"What were you doing outside the Justice Conference?"
We were delighted to learn earlier this year that the UK’s first Justice Conference was to be hosted in London, 2-3 November, and on behalf of our Brephos project I approached the leaders of the conference in good faith that this might be a much-needed step forward in the Church’s witness for the unborn.
A dialogue full of positivity ensued, but once it was established that there was room for neither stage nor stall at this year’s conference, and I requested a platform for the unborn (whether it was us doing it or somebody else) at next year’s conference: it was at this point that the organisers declared their position:
…I think my response may disappoint you. We are part of a global movement and at that level we have discussed covering the issue of abortion. We have a TJC in the US, Australia, New Zealand, Hong Kong, South Africa, The Netherlands and now the UK and Norway starting this year, and we have to be very aware of what we discuss in one place, may impact conferences in other countries due to how social media works these days! I'm sure you can appreciate that discussing abortion in those different political climates carries all kinds of sensitivities, so we discuss regularly if and when we are able to do this…
Here are some extracts from my response to them:
I am grateful for your upfront honesty in your e.mail, and I shall reflect the same. All of this is meant in love and with sincere intentions.
You are indeed right that your response disappoints me, but more important is the question of whether it disappoints God. A cursory glance at the Scriptures would confirm that indeed it does.
Of course abortion is politically sensitive around the world. All injustices are; tackling injustice is always politically sensitive. Especially when, as in the case of abortion, we are talking about state-sponsored genocide - and the greatest one in history at that - and one that is so supported or at least tolerated by the vast majority of adult people.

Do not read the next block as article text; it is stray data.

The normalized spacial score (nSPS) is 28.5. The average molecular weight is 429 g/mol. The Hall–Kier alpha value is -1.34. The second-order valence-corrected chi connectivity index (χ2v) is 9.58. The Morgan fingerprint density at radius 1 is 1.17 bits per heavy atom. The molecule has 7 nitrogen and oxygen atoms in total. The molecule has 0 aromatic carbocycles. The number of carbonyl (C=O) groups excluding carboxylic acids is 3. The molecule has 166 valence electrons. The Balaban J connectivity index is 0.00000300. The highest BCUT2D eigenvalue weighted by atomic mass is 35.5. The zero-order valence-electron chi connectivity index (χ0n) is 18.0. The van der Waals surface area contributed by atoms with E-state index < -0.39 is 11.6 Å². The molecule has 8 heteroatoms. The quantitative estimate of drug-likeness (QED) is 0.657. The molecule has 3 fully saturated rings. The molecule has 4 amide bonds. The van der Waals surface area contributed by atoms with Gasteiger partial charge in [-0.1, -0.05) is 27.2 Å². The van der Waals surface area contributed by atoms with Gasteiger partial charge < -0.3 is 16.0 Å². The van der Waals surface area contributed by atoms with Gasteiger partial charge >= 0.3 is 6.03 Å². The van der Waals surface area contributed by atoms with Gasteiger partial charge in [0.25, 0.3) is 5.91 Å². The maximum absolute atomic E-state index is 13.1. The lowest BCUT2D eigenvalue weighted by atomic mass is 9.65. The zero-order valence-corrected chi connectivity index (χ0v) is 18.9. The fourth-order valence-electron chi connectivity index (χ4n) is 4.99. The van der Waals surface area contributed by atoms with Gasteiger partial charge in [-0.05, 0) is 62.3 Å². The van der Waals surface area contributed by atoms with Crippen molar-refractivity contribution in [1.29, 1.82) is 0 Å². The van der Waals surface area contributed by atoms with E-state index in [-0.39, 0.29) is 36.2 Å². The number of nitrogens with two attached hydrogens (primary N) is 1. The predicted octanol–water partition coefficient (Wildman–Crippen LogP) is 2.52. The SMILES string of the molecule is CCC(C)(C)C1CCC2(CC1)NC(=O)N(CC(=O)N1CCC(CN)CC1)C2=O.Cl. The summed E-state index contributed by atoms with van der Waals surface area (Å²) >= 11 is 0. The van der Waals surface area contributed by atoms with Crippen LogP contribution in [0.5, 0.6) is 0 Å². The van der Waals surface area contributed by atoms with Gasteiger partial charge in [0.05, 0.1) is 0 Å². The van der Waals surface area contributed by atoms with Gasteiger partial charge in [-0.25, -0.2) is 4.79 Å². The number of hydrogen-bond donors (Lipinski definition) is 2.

Nowhere in the Bible does it suggest that tackling injustice - or any kind of obedience to the will of God - is to be called off if it is politically sensitive.
When Moses confronted Pharaoh, when Esther confronted the king, when Daniel and his friends confronted the king, when Jeremiah preached, when Jesus declared himself the Messiah, when Paul taught the Ephesians to abandon their idols: it was politically sensitive. And of course when Wilberforce and Clarkson opposed the slave trade, MLK opposed American racism, and so on and so on: the list goes on.
I am reminded of God's words to Jeremiah in Ch. 1: "do not be terrified by them, or I will terrify you before them”.
I shall cut to the chase: it is precisely because you are an international justice movement, with influence in all the countries that you mention, that we find it unacceptable that you refuse to engage the issue of abortion. The justice community that you represent and that will gather in London must not be sheltered from the greatest injustice in human history. If they are not shown it there, they may fairly assume no such injustice exists. Where else does one go to get informed about injustice, if not the Justice Conference? Who will help the unborn, if not the international justice community?